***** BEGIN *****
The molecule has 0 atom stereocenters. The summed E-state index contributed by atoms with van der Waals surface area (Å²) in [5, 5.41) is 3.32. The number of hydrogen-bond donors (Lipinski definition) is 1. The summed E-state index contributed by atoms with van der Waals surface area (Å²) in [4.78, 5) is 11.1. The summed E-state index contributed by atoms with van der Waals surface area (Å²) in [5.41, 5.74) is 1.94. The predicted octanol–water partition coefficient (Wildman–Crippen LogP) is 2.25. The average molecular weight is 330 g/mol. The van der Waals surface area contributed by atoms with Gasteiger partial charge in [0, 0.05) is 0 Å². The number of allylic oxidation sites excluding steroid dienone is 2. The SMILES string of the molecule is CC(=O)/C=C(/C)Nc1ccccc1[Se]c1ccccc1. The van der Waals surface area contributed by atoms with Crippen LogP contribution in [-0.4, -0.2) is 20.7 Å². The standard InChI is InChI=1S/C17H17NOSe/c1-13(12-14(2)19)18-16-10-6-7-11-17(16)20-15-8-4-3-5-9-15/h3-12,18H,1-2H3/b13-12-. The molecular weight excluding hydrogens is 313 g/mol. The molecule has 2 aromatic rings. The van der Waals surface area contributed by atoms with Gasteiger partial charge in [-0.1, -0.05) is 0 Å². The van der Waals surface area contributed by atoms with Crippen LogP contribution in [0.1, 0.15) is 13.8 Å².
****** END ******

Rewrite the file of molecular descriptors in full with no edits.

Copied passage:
The molecule has 0 atom stereocenters. The summed E-state index contributed by atoms with van der Waals surface area (Å²) in [5, 5.41) is 3.32. The number of hydrogen-bond donors (Lipinski definition) is 1. The summed E-state index contributed by atoms with van der Waals surface area (Å²) in [4.78, 5) is 11.1. The summed E-state index contributed by atoms with van der Waals surface area (Å²) in [5.41, 5.74) is 1.94. The predicted octanol–water partition coefficient (Wildman–Crippen LogP) is 2.25. The average molecular weight is 330 g/mol. The van der Waals surface area contributed by atoms with Gasteiger partial charge in [0, 0.05) is 0 Å². The number of allylic oxidation sites excluding steroid dienone is 2. The SMILES string of the molecule is CC(=O)/C=C(/C)Nc1ccccc1[Se]c1ccccc1. The van der Waals surface area contributed by atoms with Crippen LogP contribution in [-0.4, -0.2) is 20.7 Å². The standard InChI is InChI=1S/C17H17NOSe/c1-13(12-14(2)19)18-16-10-6-7-11-17(16)20-15-8-4-3-5-9-15/h3-12,18H,1-2H3/b13-12-. The molecular weight excluding hydrogens is 313 g/mol. The molecule has 2 aromatic rings. The van der Waals surface area contributed by atoms with Gasteiger partial charge in [-0.1, -0.05) is 0 Å². The van der Waals surface area contributed by atoms with Crippen LogP contribution in [0.1, 0.15) is 13.8 Å².